Tablet or Capsule Morphine

Morphine tablets come in both rapid- and extended-release forms.

Rapid Release Tablets

The rapid-release tablets work similarly to an oral/liquid morphine solution in that they have a relatively rapid onset of action but last for only around four hours. Rapid-release tablets can be crushed and mixed with applesauce or pudding for people who have difficulty swallowing tablets. They can also be crushed and administered through a nasogastric (NG) tube.

Extended Release Tablets

Extended-release (ER or XR) tablets can be taken every 12 hours, or even once per day. Extended-release morphine is only used for people who are experiencing continuous moderate to severe pain. You should always check with your healthcare provider or pharmacist before crushing an ER tablet or opening an ER capsule.

A Word of Caution with Extended-Release Morphine

With some extended-release formulations, the capsule functions as a way to slowly release the medication to be absorbed over time, and crushing the tablet could result in a dose that is much too high and toxic.

Other Methods of Delivery

In addition to liquid and solid forms, morphine can also be delivered as an injection into a muscle (intramuscular injection), as an injection into the fatty tissue just under the skin (subcutaneous injection), or through an intravenous infusion (IV). While these methods of delivery aren't usually the first choice in palliative care or hospice setting, morphine administered in these alternative ways can still prove effective relief of pain.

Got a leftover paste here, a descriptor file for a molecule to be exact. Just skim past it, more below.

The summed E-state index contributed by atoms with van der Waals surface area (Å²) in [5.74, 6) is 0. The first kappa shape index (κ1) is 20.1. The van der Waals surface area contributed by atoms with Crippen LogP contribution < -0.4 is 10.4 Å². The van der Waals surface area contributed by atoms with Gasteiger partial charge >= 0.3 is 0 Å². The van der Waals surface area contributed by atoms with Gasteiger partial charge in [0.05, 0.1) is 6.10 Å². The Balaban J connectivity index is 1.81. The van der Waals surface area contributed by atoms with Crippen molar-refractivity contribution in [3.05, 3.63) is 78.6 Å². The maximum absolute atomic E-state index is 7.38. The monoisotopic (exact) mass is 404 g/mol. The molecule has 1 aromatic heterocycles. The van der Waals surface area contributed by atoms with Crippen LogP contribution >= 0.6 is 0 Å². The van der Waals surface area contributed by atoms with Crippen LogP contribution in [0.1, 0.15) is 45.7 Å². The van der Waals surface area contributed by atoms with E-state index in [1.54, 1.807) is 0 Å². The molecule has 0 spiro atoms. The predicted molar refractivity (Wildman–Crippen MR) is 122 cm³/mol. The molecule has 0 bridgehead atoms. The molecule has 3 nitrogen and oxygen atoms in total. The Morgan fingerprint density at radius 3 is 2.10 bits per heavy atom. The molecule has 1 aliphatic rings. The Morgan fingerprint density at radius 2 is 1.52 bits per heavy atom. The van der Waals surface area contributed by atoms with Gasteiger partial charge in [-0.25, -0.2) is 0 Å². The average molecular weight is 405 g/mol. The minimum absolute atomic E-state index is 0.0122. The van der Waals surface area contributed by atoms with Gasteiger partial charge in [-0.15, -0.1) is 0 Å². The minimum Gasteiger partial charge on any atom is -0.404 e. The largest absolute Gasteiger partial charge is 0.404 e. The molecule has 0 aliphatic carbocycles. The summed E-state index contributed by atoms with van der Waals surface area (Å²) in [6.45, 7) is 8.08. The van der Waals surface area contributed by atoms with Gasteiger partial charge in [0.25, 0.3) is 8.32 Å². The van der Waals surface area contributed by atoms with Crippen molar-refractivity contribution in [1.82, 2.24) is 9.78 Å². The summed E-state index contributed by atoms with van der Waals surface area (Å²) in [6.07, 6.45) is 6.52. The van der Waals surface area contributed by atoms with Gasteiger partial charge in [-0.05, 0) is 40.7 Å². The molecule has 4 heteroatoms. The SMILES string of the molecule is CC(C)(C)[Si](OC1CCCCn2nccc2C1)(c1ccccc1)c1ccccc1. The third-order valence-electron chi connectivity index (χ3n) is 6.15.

Morphine can also be delivered as a suppository (inserted into the rectum) for people who need a longer-acting dose but who are unable to swallow morphine in liquid or tablet form. If this is the form of delivery your healthcare provider recommends, ask your physician or nurse to demonstrate how to administer the suppository.

A Word From Verywell

If you have concerns about using morphine for pain or shortness of breath (dyspnea), it's important to talk to your hospice nurse or doctor. Everyone is different, and your hospice team can help you find the best form and method of delivery to control your loved one's symptoms. Caring for a loved one at the end of life can be challenging, but is one of the most loving and rewarding things a person can do.